It doesn't really seem fair that she gets to exit the relationship and you have to pay for it all. Is she planning on getting a job?

Marc878 5th November 2017 9:49 AM

Quote:

Originally Posted by CautiouslyOptimistic (Post 7459364)
There is usually already someone else waiting in the wings when one partner wants a "trial separation."

But, yes, it's entirely probably that all of the stress and bills of being on her own will snap her back into reality. Up to you if you want to wait around for that.

It doesn't really seem fair that she gets to exit the relationship and you have to pay for it all. Is she planning on getting a job?

Once infidelity occurs if this is the case it changes everything.

Is that something you could accept? Live with? It never goes away.

Better think long term and about what you want.

IMO if she insists on a separation I'd give her a permanent one. File for D and move on with your life.

It's a shock upfront.

If you do the pick me dance try nicing her back it'll put you in a worse position.

A hard 180 is your best bet

Read it carefully and fully understand it
http://www.loveshack.org/forums/brea...ration-divorce

Tonofbricks 5th November 2017 11:50 AM

Know it sounds simplistic but if she refuses to work on the M, then it's over.
I would look for evidence of OM. Normally a woman would not leave a home, children and her "life" for the unknown...especially one without income. Would the discovery of OM make your choice easier?

The thing that stuck out to me was your work load and hers. Spending habits and nanny ect are expensive and she was working without pay? Did she complain about your financial situation?

maxi105 5th November 2017 12:18 PM

oh dear, where to start with this one? well, there is no good way so here goes.... the one things that it is clear from your post is that your wife is TIRED!

I think it would probably do you both some good to separate for a while, even if its spending time for a few days, months whatever she feels may assist things; with friends or family, or if you are able take a break, not easy I know for the time of year and with the different work situations and the fact that you also have children etc...but I feel l you do need space.

one of the overriding factors here now is that her mother has cancer!!!!! so even if she hasn't asked you directly for space it is clear she needs it.

I kind of think you are jumping the gun with attorney's advice just yet; there is no harm in getting it, but I feel there are more pressing matters that need discussion between you and her, not you and a third party (who may drain your finances even more) at a time when you need to be trying to look at what's going on now, rather than spending what might be better saved at his time.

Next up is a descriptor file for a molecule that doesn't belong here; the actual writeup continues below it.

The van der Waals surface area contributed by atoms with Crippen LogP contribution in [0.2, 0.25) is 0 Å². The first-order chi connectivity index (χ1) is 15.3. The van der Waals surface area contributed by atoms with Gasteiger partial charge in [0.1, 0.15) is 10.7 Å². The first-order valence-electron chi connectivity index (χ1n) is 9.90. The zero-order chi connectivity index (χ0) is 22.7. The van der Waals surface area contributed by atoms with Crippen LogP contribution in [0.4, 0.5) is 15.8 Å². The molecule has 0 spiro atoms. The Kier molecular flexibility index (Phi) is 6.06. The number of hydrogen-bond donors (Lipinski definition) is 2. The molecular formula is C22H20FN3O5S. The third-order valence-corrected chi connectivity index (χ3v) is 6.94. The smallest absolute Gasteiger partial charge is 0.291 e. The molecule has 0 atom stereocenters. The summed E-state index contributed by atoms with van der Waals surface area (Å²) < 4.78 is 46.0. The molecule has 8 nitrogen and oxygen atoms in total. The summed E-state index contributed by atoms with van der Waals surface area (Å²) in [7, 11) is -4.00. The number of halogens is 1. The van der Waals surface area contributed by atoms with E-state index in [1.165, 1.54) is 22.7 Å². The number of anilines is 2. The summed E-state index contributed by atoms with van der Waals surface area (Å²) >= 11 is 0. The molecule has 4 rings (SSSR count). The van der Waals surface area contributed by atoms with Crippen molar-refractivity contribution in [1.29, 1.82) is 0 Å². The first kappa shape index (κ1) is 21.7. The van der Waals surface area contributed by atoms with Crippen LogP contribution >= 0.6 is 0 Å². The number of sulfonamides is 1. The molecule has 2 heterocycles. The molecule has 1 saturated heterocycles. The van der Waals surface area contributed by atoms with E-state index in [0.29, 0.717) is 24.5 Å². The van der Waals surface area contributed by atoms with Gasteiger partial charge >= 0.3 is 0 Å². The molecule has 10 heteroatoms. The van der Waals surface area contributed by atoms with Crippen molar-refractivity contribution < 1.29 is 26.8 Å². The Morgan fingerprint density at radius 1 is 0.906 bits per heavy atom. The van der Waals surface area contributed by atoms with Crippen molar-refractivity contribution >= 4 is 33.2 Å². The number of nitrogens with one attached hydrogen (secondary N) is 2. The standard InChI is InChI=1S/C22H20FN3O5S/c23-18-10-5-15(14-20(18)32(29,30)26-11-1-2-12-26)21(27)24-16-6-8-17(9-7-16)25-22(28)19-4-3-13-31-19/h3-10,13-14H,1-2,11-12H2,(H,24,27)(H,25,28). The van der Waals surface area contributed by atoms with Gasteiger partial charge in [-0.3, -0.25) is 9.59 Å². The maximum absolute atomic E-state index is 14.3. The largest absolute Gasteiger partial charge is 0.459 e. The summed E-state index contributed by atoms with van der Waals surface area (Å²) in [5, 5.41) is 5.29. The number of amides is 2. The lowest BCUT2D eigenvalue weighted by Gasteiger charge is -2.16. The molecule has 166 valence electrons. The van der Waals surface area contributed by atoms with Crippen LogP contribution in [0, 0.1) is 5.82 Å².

as for the self professed or god forbid a private detective route? forget it, unless you want to have your wife's contempt and anger thrown at you for the rest of your "divorced" life!!!!

you have children remember, do you think any sort of detection games isn't going to involve your children emotionally in some biased or covert way?... that is not the respectful or morally ethical answer in your particular situation

- if you are serious in trying to sort equal commitment issues and behavioural issues connected to your relationship then you need to think in a mature and sensible way, to show her you are stable and worth thinking about getting back with!

If she has had an affair which you say she hasn't and feel no suspicion of at present, then for now work with that good thing and don't allow other insecurities and additional hurdles to become another reason for her not to talk to you or to hate you more than she does when she is cross with you.

ok, so if she doesn't love you and doesn't want you, you will have to deal with that; yes of course that may change and at least she is offering a chance for that to be tested, but for the present time; she doesn't sound like she wants you - and unfortunately you have to respect that 100% until or unless she changes her thoughts.

people don't get tired of relationships overnight, it's a build-up of things and more often than not, its hindsight or ultimatums or desperate threats that are often when people (ie the other partner/person) start to wake up to their situations and look at their contributing behaviours'.

if your wife is sure she no longer loves you, but is willing to give one more chance then I'm afraid I feel you have to go with her and just hope for the best. do your best, but tread carefully.